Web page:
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        SRS designated National Historic
        Chemistry Landmark for production

        of Pu-238 for space exploration

        In a ceremony at the SRS Heritage Museum in Aiken, S.C., on Nov. 1, 2018,
        the American Chemical Society (ACS) recognized SRS as an ACS National
        Historic Chemistry Landmark (NHCL) for “Pu-238 Production for Space
        Exploration.” ACS President, Professor Peter Dorhout, made the dedication,
        which was accepted by Michael D. Budney, Manager, DOE Savannah River
        Operations Office, on behalf of SRS.
        The mission of the NHCL program is to enhance public appreciation for the
        contributions of the chemical sciences to modern life in the United States
        and to encourage a sense of pride in their practitioners for chemistry’s rich
        history. The program recognizes seminal achievements in the chemical
        sciences, records their histories, and provides information and resources
        about NHCL achievements.

        SRNL applied research enabled

        production of Pu-238 to power

        United States space activities

        In 1959, the Atomic Energy Commission (AEC), a precursor of the DOE,
        commissioned SRS to convert neptunium-237 (Np-237) into plutonium-238
        (Pu-238) as fuel for radioisotope thermoelectric generators (RTGs), which
        convert heat emitted by radioactive materials into electrical energy, to power
        Pu-238 is nearly ideal for fueling RTGs on spacecraft. It has a half-life of 87.7
        years, making it a long-lasting source of energy. It exhibits high heat density
        and emits primarily alpha particles. The alpha particles are easily shielded,
        which makes Pu-238 safer to handle than other radioactive materials. High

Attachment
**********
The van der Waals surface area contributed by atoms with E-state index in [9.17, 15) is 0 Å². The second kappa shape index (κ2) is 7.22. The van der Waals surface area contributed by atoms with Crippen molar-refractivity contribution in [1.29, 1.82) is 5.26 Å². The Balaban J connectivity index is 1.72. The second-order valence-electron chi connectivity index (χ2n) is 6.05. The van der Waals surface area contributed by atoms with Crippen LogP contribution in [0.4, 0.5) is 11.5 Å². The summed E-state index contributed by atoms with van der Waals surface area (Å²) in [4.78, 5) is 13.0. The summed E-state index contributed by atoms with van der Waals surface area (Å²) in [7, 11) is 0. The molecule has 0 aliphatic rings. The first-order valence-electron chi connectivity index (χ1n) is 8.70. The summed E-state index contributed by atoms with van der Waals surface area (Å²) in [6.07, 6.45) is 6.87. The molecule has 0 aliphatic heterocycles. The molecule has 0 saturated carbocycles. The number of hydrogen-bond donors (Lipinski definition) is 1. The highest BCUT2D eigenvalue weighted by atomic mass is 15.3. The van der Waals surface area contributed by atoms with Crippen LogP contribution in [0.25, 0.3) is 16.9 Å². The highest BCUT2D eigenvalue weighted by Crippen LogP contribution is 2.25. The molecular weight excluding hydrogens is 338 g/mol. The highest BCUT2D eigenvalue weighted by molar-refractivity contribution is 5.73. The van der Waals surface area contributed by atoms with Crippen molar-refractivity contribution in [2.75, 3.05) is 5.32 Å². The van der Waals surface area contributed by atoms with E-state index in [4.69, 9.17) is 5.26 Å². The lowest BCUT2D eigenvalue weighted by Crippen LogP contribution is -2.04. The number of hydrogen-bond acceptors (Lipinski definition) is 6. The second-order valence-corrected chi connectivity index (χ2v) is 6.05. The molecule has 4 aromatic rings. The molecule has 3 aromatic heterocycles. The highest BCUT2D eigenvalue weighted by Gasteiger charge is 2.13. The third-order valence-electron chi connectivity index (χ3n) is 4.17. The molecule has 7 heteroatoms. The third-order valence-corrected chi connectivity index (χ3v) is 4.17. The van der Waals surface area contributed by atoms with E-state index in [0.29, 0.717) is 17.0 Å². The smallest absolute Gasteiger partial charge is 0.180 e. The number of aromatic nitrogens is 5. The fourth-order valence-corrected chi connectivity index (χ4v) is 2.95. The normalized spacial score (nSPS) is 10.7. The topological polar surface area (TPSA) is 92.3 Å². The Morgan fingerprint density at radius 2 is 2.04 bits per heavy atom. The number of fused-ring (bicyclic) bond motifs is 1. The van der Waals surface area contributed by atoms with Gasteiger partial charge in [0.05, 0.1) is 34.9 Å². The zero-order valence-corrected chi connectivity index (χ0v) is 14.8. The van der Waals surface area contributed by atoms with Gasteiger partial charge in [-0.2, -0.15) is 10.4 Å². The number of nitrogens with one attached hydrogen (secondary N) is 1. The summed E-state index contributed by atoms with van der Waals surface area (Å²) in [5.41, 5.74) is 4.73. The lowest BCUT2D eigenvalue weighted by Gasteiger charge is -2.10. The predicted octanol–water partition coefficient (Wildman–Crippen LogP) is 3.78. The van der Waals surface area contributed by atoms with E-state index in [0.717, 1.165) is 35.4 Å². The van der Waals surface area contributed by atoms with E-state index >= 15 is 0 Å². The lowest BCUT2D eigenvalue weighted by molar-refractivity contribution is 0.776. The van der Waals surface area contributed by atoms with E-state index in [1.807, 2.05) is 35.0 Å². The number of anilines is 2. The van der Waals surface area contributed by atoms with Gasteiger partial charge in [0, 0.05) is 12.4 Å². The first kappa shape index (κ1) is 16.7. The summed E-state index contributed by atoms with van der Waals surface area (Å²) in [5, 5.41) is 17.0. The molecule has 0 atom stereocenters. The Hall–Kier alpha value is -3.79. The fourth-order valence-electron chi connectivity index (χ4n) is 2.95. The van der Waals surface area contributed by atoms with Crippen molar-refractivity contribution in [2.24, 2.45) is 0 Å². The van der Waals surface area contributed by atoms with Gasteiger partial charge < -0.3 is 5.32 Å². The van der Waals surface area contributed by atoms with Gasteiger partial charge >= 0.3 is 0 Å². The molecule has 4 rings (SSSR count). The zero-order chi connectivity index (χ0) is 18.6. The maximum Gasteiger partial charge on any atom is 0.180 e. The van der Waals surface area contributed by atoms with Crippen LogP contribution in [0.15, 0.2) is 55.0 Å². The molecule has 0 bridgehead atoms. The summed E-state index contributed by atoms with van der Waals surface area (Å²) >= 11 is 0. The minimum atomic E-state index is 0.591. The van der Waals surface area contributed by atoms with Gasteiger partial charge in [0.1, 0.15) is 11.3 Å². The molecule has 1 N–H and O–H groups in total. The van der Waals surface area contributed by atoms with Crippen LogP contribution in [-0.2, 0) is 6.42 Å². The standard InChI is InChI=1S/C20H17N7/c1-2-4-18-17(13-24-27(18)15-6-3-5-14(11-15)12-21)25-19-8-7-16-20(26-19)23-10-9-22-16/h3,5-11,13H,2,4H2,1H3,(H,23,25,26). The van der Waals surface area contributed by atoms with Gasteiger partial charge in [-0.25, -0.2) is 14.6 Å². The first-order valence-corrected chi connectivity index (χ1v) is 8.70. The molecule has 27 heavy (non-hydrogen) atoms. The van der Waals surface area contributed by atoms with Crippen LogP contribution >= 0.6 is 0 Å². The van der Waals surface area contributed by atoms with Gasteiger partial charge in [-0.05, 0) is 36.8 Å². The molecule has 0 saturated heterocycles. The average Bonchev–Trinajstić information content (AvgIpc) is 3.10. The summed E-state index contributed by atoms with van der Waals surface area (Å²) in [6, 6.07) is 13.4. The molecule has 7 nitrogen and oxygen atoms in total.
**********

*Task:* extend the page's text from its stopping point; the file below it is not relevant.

heat density and low shielding requirements both make for a lighter device. In
        addition, Pu-238 is non-fissile, so it cannot be used in nuclear power plants or
        nuclear weapons.
        The greatest limitation of Pu-238 is the difficulty of making it in sufficient
        quantities. Researchers at SRNL optimized known methods of irradiating an
        oxide of Np-237 with neutrons to produce Np-238, which decays into Pu-238.
        Between 1959 and 1988, when SRS ceased production of Pu-238 as the Cold
        War came to a close, SRS produced the vast majority of Pu-238 used in RTGs
        that powered US space activities--a total of approximately 660 pounds. Only
        about 22 pounds were obtained from sources other than SRS.
        Initially, the Pu-238 produced at SRS was shipped to other AEC facilities and
        packaged into the fuel used in RTGs. In 1978, SRS opened its own RTG fuel
        fabrication facility, the Plutonium Fuel Form (PuFF) facility within Building 235-F.
        The Pu-238 fuel powered the first RTG used in space, launched aboard the
        Navy TRANSIT 4A Navigational Satellite in 1961. Since then, the fuel has been
        used in nearly every NASA mission that required an RTG, including several   Pu-238 has been used as heat source
        Apollo flights (1969-1982), Voyager 1 and 2 space probes to the outer   material for radioisotope thermoelectric
        planets of our solar system (launched in 1977), and the New Horizons mission   generators, the “nuclear batteries” that have
        to Pluto (launched in 2006).                                   powered early satellites, NASA’s Apollo lunar
                                                                       craft and deep space probes such as Pioneer,
                                                                       Voyager, Galileo, Ulysses, Cassini (illustrated
                                                                       above) and New Horizons.
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